Two-thirds of millennials and Gen Z feel anxious about money

Younger people report experiencing financial anxiety at higher rates, a consequence of how much economic volatility they’ve experienced.

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Myles Ma

Myles Ma

Senior Reporter

Myles Ma is a senior reporter at Policygenius, where he covers insurance and personal finance. His expertise has been featured in The Washington Post, PBS, CNBC, CBS News, USA Today, HuffPost, Salon, Inc. Magazine, MarketWatch, and elsewhere.

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a woman experiencing financial anxiety puts her hands over her face

The majority of Americans are anxious about their finances, but younger people, and people who don’t work with a financial advisor, are especially anxious, according to a study from Northwestern Mutual. They found that 66% of the Gen Z and millennial generations feel at least somewhat anxious about their finances, compared to 54% of all U.S. adults. 

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Why are young people anxious about their finances?

Millennials and Gen Z, the two generations representing Americans born after 1981, have experienced multiple rounds of economic volatility, including recessions after the burst of the dot-com bubble and terrorist attacks of 2001, the mortgage crisis of 2008, and most recently the COVID-19 pandemic. Now, they’re living through a historic bout of inflation.

“In a relatively short period of time, they’ve seen a lot of volatility,” says Christian Mitchell, executive vice president and chief customer officer for Northwestern Mutual.

On the other hand, older people have more established finances and more experience dealing with volatility. They tend to feel more confident about the future. 

But given the troubling news about the economy, are younger people right to feel anxious about their finances? There’s a difference between feeling anxious about your finances, which is often coupled with doubt and can spill over into your general emotional state, and taking an interest in your finances, Mitchell says. 

“That doesn’t mean you’re completely worry-free, but you’re taking tangible steps,” he says. “You’re upskilling. You’re taking action. You’re relying on people to help you get better.”

What difference does a cup of coffee make?

Anxiety may be leading younger people to sweat the small stuff. 53% of Gen Z and 52% of millennials believe small purchases like a daily cup of coffee will impact their long-term financial security, well above their older counterparts. This may come from a reliance on social media to learn about personal finance, Mitchell says. 

“Social media has all kinds of positives, but I think social media often offers very reductive solutions,” he says. 

The idea that you can save millions by cutting coffee out of your life (or that you can use life insurance to get rich) trends often on social media, but mastering money isn’t so simple. You need to be able to balance short- and long-term priorities, understand what benefits your employer grants, and predict far-off expenses.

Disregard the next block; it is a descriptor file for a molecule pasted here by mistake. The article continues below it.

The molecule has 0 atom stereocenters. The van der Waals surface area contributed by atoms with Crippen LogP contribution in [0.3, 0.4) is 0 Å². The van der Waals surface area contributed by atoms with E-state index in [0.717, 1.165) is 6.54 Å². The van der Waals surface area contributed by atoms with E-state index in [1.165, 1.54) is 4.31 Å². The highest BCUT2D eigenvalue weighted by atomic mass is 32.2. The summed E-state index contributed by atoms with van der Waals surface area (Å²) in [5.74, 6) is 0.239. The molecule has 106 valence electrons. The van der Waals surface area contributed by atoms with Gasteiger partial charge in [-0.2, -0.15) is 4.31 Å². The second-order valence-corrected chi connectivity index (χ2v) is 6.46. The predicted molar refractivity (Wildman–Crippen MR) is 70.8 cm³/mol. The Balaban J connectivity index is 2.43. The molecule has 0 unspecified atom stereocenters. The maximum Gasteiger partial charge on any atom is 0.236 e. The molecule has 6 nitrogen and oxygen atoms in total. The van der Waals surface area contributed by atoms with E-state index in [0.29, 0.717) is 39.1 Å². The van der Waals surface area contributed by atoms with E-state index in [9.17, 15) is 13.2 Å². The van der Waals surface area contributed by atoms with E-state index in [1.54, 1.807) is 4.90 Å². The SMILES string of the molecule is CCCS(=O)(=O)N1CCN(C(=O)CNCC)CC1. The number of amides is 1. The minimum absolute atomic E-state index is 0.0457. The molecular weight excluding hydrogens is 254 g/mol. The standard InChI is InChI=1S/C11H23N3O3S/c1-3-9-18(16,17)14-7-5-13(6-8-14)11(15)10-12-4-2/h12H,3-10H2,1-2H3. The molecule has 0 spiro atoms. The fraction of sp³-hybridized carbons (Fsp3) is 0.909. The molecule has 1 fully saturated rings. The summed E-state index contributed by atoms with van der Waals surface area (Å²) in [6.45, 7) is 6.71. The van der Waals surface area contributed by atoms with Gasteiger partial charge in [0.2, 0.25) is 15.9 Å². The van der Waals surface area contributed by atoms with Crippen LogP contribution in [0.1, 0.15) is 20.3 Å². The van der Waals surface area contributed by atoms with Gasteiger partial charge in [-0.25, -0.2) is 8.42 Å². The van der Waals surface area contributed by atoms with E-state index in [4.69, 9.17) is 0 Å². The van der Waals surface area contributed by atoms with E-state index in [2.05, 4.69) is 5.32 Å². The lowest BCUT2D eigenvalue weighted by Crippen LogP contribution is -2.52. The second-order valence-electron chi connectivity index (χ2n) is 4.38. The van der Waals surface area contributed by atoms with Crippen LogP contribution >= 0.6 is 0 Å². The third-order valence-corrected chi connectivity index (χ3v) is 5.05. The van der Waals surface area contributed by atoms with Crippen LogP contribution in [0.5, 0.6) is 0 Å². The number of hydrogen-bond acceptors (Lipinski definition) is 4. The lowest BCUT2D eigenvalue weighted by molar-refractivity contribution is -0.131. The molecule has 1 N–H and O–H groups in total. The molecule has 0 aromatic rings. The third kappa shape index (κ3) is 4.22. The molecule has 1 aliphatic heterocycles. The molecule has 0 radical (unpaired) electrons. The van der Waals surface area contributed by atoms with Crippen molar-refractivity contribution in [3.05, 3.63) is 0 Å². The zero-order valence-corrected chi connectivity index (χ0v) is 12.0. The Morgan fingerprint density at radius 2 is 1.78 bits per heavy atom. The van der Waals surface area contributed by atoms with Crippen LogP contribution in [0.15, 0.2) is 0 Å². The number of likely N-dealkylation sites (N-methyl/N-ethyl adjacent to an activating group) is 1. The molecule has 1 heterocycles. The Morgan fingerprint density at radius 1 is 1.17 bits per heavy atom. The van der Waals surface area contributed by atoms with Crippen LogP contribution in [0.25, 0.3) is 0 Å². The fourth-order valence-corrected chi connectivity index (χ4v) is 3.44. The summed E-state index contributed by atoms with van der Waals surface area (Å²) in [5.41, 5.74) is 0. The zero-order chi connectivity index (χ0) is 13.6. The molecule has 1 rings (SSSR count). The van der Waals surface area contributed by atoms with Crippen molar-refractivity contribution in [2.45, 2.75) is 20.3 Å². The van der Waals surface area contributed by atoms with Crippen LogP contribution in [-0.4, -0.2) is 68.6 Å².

“That, by nature, is a more complex problem that isn’t easily solved by some clickbait list that you find on social media,” Mitchell says. 

How to alleviate financial anxiety

Mitchell says the most effective strategy is to work with an accredited financial professional, especially because of how complex personal finances have become — today you can invest in fractional shares in classic cars, non-fungible tokens, and a host of cryptocurrencies

“The best way to sort through that is working with another human who understands your background, what you care about, what you want to achieve, how you make decisions,” Mitchell says. The survey data confirm this: only 46% of people who work with a financial advisor felt anxious about their finances, compared to 58% among people who don’t.

You can also learn more about finances on your own. Rather than turning to social media, check out unbiased sources, like financial education programs from your local college or library. Many people took the time to organize their “financial garage” in the wake of the pandemic, Mitchell says, which made them feel more confident about their finances.

“Spending time to understand the facts can help alleviate people’s financial insecurity to a certain extent,” he says.

The results of the survey underscore that finances are an important part of your overall health. People who identified themselves as “disciplined” financial planners tended to sleep better than those who didn’t. 

“These are just different dimensions of the same underlying wellness,” Mitchell says. “All of these dimensions have such a heavy influence on each other.”

Image: Maskot / Getty

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Senior Reporter

Myles Ma

Senior Reporter

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Myles Ma is a senior reporter at Policygenius, where he covers insurance and personal finance. His expertise has been featured in The Washington Post, PBS, CNBC, CBS News, USA Today, HuffPost, Salon, Inc. Magazine, MarketWatch, and elsewhere.

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